When identifying an acronym, I have always simply placed that acronym or abbreviation in parenthesis following the phrase. For example: Los Angeles International Airport (LAX). I have now been told to also place quotation marks inside the acronym, for example (”LAX”), but this does not appear correct to me. Is there a rule for when such use of quotation marks is correct?
So, I wrote this email to my girlfriend that went: Have fun in your meeting (or don’t have fun at all!). That leaves me with an awkward feeling; an exclamation mark, a parenthesis, and a period to end off my sentence. Can I do that and still be correct?
On the computer keyboard, in the upper left hand side, right below the escape button. What are these?: ~ ` And, what are they used for? Thank you.
I work in a sign shop and am putting the name “The Jonses” on a trailer - the customer says it should be The Jones’s - I say The Jones’ Which is correct?
I work for the Louisiana State Employees’ Retirement System, or LASERS as it is commonly known. My question concerns the correct usage of an apostrophe after LASERS, in instances such as: LASERS website the LASERS website LASERS members the LASERS agencies LASERS agencies LASERS retiree billing, etc. It seems as though it should be used in some cases, but not in others. We are very confused and would like to have your modern input on this unique situation. Thank you very much.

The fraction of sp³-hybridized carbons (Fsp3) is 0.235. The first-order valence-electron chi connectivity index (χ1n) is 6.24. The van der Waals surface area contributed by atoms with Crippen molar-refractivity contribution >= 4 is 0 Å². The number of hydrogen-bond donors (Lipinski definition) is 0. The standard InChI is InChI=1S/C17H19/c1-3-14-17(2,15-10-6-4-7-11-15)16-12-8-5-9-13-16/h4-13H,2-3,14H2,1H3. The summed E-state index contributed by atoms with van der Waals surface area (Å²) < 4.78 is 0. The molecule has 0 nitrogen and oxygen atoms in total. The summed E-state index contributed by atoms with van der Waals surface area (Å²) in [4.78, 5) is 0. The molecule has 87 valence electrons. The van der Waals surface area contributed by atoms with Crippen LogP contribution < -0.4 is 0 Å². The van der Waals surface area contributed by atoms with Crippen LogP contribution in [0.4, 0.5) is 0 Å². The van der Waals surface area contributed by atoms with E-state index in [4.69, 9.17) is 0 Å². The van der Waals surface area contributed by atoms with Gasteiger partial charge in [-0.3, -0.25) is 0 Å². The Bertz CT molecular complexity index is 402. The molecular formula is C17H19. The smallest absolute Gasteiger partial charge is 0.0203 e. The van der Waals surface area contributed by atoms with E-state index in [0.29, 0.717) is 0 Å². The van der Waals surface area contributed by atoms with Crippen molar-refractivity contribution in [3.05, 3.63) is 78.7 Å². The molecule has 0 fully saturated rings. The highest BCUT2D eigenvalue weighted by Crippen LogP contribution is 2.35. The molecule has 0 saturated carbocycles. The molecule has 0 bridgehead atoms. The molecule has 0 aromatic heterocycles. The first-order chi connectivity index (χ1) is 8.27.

What is the correct spelling of the thing that gets you a job and what is the name of the funny thing on top (grave or acute) of the the letter e?
Is just s or ‘s used with acronyms? Like MBAs or MBA’s and SWPPP’s or SWPPPs Is the rule always the same for all acronyms or are there variations?
In informal online writing, such as blogs or e-mail, it has become a convention to include an emoticon, particularly a smiley-faced emoticon, to indicate that a comment is not intended to be interpreted literally or taken seriously. Technically speaking, I don’t think emoticons can be considered punctuation, because they generally provide a meaning of their own, rather than simply organizing or emphasizing text. My question is this, when including a smiley-faced emoticon--such as :)--at the end of a side comment in parentheses (dare I provide an example here? :)), do you: allow the closing parenthesis in the emoticon do double duty as a punctuation mark; allow the closing parenthesis of the emoticon run up against the closing parenthesis of the parenthetical statement, creating a doubled chin effect; put an otherwise inexplicable space between the emoticon and the closing parenthesis; or avoid the situation at all costs by rearranging the statement or supplying a different emoticon with a similar meaning (i.e., reword to avoid awkwardness)? Here are some examples of each of the four solutions I provided: 1. (dare I provide an example here? :-) 2. (dare I provide an example here? :-)) 3. (dare I provide an example here? :-) ) 4. (dare I provide an example here? :-D) Keep in mind that many programs will substitute the emoticon with an actual image of a smiley face (not that we should ever allow language to evolve to handle quirks of word processors).
What are these things called and when do you and do you not use them? I seem to see a great deal of overuse in advertising.